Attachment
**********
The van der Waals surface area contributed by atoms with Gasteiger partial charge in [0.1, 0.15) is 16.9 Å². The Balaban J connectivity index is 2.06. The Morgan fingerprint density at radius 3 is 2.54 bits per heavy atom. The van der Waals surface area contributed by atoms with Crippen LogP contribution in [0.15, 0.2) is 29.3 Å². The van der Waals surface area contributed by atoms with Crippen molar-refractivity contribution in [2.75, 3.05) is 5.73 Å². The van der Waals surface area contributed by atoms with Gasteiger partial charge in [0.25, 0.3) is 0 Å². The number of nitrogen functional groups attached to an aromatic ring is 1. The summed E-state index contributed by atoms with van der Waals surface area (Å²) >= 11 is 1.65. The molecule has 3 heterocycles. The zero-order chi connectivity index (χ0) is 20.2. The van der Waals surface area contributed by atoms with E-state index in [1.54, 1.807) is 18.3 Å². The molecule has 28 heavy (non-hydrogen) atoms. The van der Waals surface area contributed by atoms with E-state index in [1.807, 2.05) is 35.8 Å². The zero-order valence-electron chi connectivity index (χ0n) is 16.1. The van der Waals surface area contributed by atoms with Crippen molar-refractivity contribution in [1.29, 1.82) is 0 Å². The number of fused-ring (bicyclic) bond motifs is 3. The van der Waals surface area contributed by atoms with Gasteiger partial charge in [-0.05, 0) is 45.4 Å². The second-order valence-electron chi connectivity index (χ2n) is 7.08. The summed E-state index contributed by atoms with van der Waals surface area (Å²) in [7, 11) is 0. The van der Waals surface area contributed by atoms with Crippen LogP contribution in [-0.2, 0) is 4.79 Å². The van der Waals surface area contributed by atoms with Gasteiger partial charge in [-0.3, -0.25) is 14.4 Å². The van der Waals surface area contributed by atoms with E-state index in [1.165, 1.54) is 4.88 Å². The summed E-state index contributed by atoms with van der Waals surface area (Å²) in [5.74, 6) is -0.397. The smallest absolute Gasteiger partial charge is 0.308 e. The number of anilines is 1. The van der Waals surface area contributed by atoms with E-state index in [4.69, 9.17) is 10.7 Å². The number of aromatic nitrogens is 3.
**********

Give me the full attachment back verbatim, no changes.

The van der Waals surface area contributed by atoms with Gasteiger partial charge in [0.1, 0.15) is 16.9 Å². The Balaban J connectivity index is 2.06. The Morgan fingerprint density at radius 3 is 2.54 bits per heavy atom. The van der Waals surface area contributed by atoms with Crippen LogP contribution in [0.15, 0.2) is 29.3 Å². The van der Waals surface area contributed by atoms with Crippen molar-refractivity contribution in [2.75, 3.05) is 5.73 Å². The van der Waals surface area contributed by atoms with Gasteiger partial charge in [0.25, 0.3) is 0 Å². The number of nitrogen functional groups attached to an aromatic ring is 1. The summed E-state index contributed by atoms with van der Waals surface area (Å²) >= 11 is 1.65. The molecule has 3 heterocycles. The zero-order chi connectivity index (χ0) is 20.2. The van der Waals surface area contributed by atoms with E-state index in [1.54, 1.807) is 18.3 Å². The molecule has 28 heavy (non-hydrogen) atoms. The van der Waals surface area contributed by atoms with E-state index in [1.807, 2.05) is 35.8 Å². The zero-order valence-electron chi connectivity index (χ0n) is 16.1. The van der Waals surface area contributed by atoms with Crippen molar-refractivity contribution in [1.29, 1.82) is 0 Å². The number of fused-ring (bicyclic) bond motifs is 3. The van der Waals surface area contributed by atoms with Gasteiger partial charge in [-0.05, 0) is 45.4 Å². The second-order valence-electron chi connectivity index (χ2n) is 7.08. The summed E-state index contributed by atoms with van der Waals surface area (Å²) in [7, 11) is 0. The van der Waals surface area contributed by atoms with Crippen LogP contribution in [-0.2, 0) is 4.79 Å². The van der Waals surface area contributed by atoms with Gasteiger partial charge in [-0.3, -0.25) is 14.4 Å². The van der Waals surface area contributed by atoms with E-state index in [1.165, 1.54) is 4.88 Å². The summed E-state index contributed by atoms with van der Waals surface area (Å²) in [5.74, 6) is -0.397. The smallest absolute Gasteiger partial charge is 0.308 e. The number of anilines is 1. The van der Waals surface area contributed by atoms with E-state index in [4.69, 9.17) is 10.7 Å². The number of aromatic nitrogens is 3.